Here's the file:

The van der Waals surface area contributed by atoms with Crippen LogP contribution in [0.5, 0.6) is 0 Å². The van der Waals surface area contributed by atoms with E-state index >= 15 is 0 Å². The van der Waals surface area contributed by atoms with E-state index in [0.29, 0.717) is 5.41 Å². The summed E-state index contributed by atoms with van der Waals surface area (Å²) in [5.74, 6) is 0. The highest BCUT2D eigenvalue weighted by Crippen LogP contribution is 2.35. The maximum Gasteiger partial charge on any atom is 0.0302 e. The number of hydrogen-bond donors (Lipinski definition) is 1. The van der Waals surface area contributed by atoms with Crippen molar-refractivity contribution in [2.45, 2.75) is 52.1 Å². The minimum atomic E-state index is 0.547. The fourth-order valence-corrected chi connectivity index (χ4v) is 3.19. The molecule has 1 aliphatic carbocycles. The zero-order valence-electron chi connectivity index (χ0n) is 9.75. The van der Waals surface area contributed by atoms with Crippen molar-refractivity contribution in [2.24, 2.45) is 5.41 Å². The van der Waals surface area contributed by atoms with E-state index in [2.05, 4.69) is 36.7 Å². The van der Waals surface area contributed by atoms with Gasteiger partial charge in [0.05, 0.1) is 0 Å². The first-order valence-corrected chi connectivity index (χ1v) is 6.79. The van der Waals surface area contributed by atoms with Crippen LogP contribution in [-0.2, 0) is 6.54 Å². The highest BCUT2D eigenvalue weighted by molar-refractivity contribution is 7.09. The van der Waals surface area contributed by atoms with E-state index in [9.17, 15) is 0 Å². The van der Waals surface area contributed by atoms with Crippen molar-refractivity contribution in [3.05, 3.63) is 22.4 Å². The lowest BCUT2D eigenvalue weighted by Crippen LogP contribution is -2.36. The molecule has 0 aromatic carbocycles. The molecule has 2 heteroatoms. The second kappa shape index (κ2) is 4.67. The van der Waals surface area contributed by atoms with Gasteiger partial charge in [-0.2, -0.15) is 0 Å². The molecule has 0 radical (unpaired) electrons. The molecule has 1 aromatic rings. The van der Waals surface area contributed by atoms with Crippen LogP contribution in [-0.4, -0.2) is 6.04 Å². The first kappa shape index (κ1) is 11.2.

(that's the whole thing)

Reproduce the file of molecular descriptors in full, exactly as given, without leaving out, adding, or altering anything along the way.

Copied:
The van der Waals surface area contributed by atoms with Crippen LogP contribution in [0.5, 0.6) is 0 Å². The van der Waals surface area contributed by atoms with E-state index >= 15 is 0 Å². The van der Waals surface area contributed by atoms with E-state index in [0.29, 0.717) is 5.41 Å². The summed E-state index contributed by atoms with van der Waals surface area (Å²) in [5.74, 6) is 0. The highest BCUT2D eigenvalue weighted by Crippen LogP contribution is 2.35. The maximum Gasteiger partial charge on any atom is 0.0302 e. The number of hydrogen-bond donors (Lipinski definition) is 1. The van der Waals surface area contributed by atoms with Crippen molar-refractivity contribution in [2.45, 2.75) is 52.1 Å². The minimum atomic E-state index is 0.547. The fourth-order valence-corrected chi connectivity index (χ4v) is 3.19. The molecule has 1 aliphatic carbocycles. The zero-order valence-electron chi connectivity index (χ0n) is 9.75. The van der Waals surface area contributed by atoms with Crippen molar-refractivity contribution in [2.24, 2.45) is 5.41 Å². The van der Waals surface area contributed by atoms with E-state index in [2.05, 4.69) is 36.7 Å². The van der Waals surface area contributed by atoms with Gasteiger partial charge in [0.05, 0.1) is 0 Å². The first-order valence-corrected chi connectivity index (χ1v) is 6.79. The van der Waals surface area contributed by atoms with Crippen LogP contribution in [-0.2, 0) is 6.54 Å². The highest BCUT2D eigenvalue weighted by molar-refractivity contribution is 7.09. The van der Waals surface area contributed by atoms with E-state index in [9.17, 15) is 0 Å². The van der Waals surface area contributed by atoms with Crippen molar-refractivity contribution in [3.05, 3.63) is 22.4 Å². The lowest BCUT2D eigenvalue weighted by Crippen LogP contribution is -2.36. The molecule has 0 aromatic carbocycles. The molecule has 2 heteroatoms. The second kappa shape index (κ2) is 4.67. The van der Waals surface area contributed by atoms with Gasteiger partial charge in [-0.2, -0.15) is 0 Å². The molecule has 0 radical (unpaired) electrons. The molecule has 1 aromatic rings. The van der Waals surface area contributed by atoms with Crippen LogP contribution in [-0.4, -0.2) is 6.04 Å². The first kappa shape index (κ1) is 11.2.